Summary: With the proliferation of rumors that suggest Stardock is negotiating with IBM to be the publisher and marketer of a new OS/2 client, we interviewed Brad Wardell of Stardock Systems to get the dish.
Stardock was mum for a while as Ziff Davis reported and the newsgroups exploded on the idea that the small OS/2 and Windows software vendor from Michigan could get the nod from IBM to produce, publish and market a new version of OS/2 for the home and small business. It was a study in speculation, a patchwork of guesswork, thousands of people wondering just exactly what would it mean. Would Stardock get the hallowed source code? Would they assume development? Would they write the drivers and Fixpacks?
Ready to talk about this issue for the first time, we took the opportunity to have a chat with Brad Wardell -- the president of Stardock Systems -- and drill him for all he could tell us. But even yet, there's still much that he's keeping under wraps.
Is there any truth to the rumor now prolific on the newsgroups and even Ziff Davis UK that Stardock is negotiating with IBM to be the distributor and/or marketer for a new version of Warp Client?
Brad: There is some truth. Though the rumor implied that we'd somehow be getting the source code and developing it. What we're actually working on is if IBM chooses not to release a client version of the next version of OS/2, to allow us to *publish* a client version ourselves. This way, OS/2 customers who do want a client based on Aurora technology can obtain one.
What makes you think you can offer anything more than a trivial marketing effort?
Brad: Our viewpoint is that we would take the Linux route -- Stardock would essentially be like Redhat. What OS/2 needs more than anything else is a perception face lift. From a client perspective, nothing touches OS/2 in many regards -- certainly not Linux. Where Stardock will put its resources into is trying to help build a grass roots community. What most people don't realize is that most parts of OS/2 can be changed by end users. IBM never expected to be in the position of having to write all the file systems, drivers, and other low level stuff. A lot of OS/2's early budget was put into making OS/2 expandable without IBM being involved in that expansion. Many people, particularly Linux advocates, feel that you have to have the source code in order to extend the OS. That's only because of the way Linux was designed. OS/2's superior design allows developers to add a great deal to the OS. What Stardock will try to do is create an environment where the community will work together in bettering OS/2 in the future through a coordinated effort.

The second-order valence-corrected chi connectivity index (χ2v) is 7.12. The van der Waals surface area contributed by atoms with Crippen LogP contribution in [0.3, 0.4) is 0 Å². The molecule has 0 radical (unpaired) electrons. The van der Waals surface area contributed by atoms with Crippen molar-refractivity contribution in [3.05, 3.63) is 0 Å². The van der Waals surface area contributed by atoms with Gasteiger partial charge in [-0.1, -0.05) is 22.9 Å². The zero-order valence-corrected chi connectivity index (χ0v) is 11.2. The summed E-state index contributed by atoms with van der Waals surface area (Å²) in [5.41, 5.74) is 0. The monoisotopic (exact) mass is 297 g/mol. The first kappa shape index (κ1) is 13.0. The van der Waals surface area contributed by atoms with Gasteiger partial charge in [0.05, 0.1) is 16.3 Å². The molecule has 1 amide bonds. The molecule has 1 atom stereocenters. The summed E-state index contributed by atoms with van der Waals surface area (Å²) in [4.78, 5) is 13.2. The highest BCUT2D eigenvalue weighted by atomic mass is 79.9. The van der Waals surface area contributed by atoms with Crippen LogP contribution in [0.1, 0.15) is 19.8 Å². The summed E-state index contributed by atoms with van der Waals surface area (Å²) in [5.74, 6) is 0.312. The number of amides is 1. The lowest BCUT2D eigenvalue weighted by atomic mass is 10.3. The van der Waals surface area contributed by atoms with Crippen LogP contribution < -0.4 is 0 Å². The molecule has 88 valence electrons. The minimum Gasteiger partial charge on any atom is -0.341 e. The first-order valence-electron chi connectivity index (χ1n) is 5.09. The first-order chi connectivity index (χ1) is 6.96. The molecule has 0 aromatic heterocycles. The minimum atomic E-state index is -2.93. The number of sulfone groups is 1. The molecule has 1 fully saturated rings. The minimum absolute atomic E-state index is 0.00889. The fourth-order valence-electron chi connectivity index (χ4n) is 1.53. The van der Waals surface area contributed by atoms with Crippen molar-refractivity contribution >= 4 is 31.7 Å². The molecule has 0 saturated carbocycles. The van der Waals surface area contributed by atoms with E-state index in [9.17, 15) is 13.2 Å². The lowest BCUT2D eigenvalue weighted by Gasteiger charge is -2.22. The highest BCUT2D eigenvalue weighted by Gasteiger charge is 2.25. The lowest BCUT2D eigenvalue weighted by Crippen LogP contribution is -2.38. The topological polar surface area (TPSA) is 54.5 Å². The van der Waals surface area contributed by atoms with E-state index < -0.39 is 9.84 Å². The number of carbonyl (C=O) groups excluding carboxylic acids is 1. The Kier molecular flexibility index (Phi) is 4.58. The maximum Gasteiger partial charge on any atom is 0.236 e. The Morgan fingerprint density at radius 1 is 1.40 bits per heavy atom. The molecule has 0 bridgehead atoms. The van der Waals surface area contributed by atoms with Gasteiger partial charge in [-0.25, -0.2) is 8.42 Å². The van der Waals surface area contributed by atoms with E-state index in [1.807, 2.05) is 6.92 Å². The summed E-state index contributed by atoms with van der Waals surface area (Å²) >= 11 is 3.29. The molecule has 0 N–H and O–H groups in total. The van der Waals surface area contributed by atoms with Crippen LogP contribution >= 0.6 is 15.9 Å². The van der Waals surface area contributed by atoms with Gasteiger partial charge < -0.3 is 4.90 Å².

As evidenced by Warpstock and The OS/2 Netlabs, OS/2 already has pretty good grassroots support from both users and developers. What's wrong with these two existing organizations, and just what exactly is it that Stardock can add?
Brad: These organizations are a good start but the coordination still needs to be done. For instance, nothing is being done to coordinate improving the OS itself. I.e. "We need a Device Driver for X, who wants to do it?" and having people sign up to do it. This is done on Linux all the time but on OS/2, end users have tended to sit by and wait for a commercial vendor to do it all for them. We need to help create a community that does more for itself.
Obviously Warpstock is great for trade shows and OS/2 Netlabs is a good start for building on a freeware community, but there is so much more that can be done as evidenced by the Linux community.
How did these rumors get started anway?